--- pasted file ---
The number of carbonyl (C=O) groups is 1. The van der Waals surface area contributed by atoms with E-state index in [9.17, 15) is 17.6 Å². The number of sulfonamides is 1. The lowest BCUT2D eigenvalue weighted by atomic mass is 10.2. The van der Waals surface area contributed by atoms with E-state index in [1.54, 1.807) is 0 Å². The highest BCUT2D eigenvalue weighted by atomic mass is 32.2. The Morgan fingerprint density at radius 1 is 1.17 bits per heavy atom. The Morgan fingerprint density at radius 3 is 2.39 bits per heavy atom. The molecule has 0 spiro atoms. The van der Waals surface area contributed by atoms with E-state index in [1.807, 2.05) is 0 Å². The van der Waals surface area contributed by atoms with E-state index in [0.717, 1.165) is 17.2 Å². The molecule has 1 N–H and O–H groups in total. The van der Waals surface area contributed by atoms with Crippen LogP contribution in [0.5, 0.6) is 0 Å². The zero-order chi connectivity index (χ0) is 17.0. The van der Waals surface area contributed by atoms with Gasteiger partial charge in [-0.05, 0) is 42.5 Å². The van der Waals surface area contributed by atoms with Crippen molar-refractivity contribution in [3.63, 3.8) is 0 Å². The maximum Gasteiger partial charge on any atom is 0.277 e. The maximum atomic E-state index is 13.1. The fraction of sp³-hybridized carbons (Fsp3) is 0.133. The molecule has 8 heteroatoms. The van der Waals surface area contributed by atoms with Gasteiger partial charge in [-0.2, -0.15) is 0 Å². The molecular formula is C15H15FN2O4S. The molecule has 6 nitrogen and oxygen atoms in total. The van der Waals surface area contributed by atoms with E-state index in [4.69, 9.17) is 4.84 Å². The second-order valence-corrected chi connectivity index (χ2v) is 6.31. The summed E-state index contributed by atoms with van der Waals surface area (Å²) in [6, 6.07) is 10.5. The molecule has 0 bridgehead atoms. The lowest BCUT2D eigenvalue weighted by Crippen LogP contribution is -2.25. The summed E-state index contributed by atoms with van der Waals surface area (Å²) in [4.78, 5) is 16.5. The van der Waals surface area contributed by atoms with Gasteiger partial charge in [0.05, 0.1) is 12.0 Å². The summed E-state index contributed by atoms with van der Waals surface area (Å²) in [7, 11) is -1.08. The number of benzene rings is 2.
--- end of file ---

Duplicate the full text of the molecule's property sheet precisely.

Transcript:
The number of carbonyl (C=O) groups is 1. The van der Waals surface area contributed by atoms with E-state index in [9.17, 15) is 17.6 Å². The number of sulfonamides is 1. The lowest BCUT2D eigenvalue weighted by atomic mass is 10.2. The van der Waals surface area contributed by atoms with E-state index in [1.54, 1.807) is 0 Å². The highest BCUT2D eigenvalue weighted by atomic mass is 32.2. The Morgan fingerprint density at radius 1 is 1.17 bits per heavy atom. The Morgan fingerprint density at radius 3 is 2.39 bits per heavy atom. The molecule has 0 spiro atoms. The van der Waals surface area contributed by atoms with E-state index in [1.807, 2.05) is 0 Å². The van der Waals surface area contributed by atoms with E-state index in [0.717, 1.165) is 17.2 Å². The molecule has 1 N–H and O–H groups in total. The van der Waals surface area contributed by atoms with Crippen LogP contribution in [0.5, 0.6) is 0 Å². The zero-order chi connectivity index (χ0) is 17.0. The van der Waals surface area contributed by atoms with Gasteiger partial charge in [-0.05, 0) is 42.5 Å². The van der Waals surface area contributed by atoms with Crippen molar-refractivity contribution in [3.63, 3.8) is 0 Å². The maximum Gasteiger partial charge on any atom is 0.277 e. The maximum atomic E-state index is 13.1. The fraction of sp³-hybridized carbons (Fsp3) is 0.133. The molecule has 8 heteroatoms. The van der Waals surface area contributed by atoms with Gasteiger partial charge in [-0.2, -0.15) is 0 Å². The molecular formula is C15H15FN2O4S. The molecule has 6 nitrogen and oxygen atoms in total. The van der Waals surface area contributed by atoms with E-state index in [4.69, 9.17) is 4.84 Å². The second-order valence-corrected chi connectivity index (χ2v) is 6.31. The summed E-state index contributed by atoms with van der Waals surface area (Å²) in [6, 6.07) is 10.5. The molecule has 0 bridgehead atoms. The lowest BCUT2D eigenvalue weighted by Crippen LogP contribution is -2.25. The summed E-state index contributed by atoms with van der Waals surface area (Å²) in [4.78, 5) is 16.5. The van der Waals surface area contributed by atoms with Gasteiger partial charge in [0.05, 0.1) is 12.0 Å². The summed E-state index contributed by atoms with van der Waals surface area (Å²) in [7, 11) is -1.08. The number of benzene rings is 2.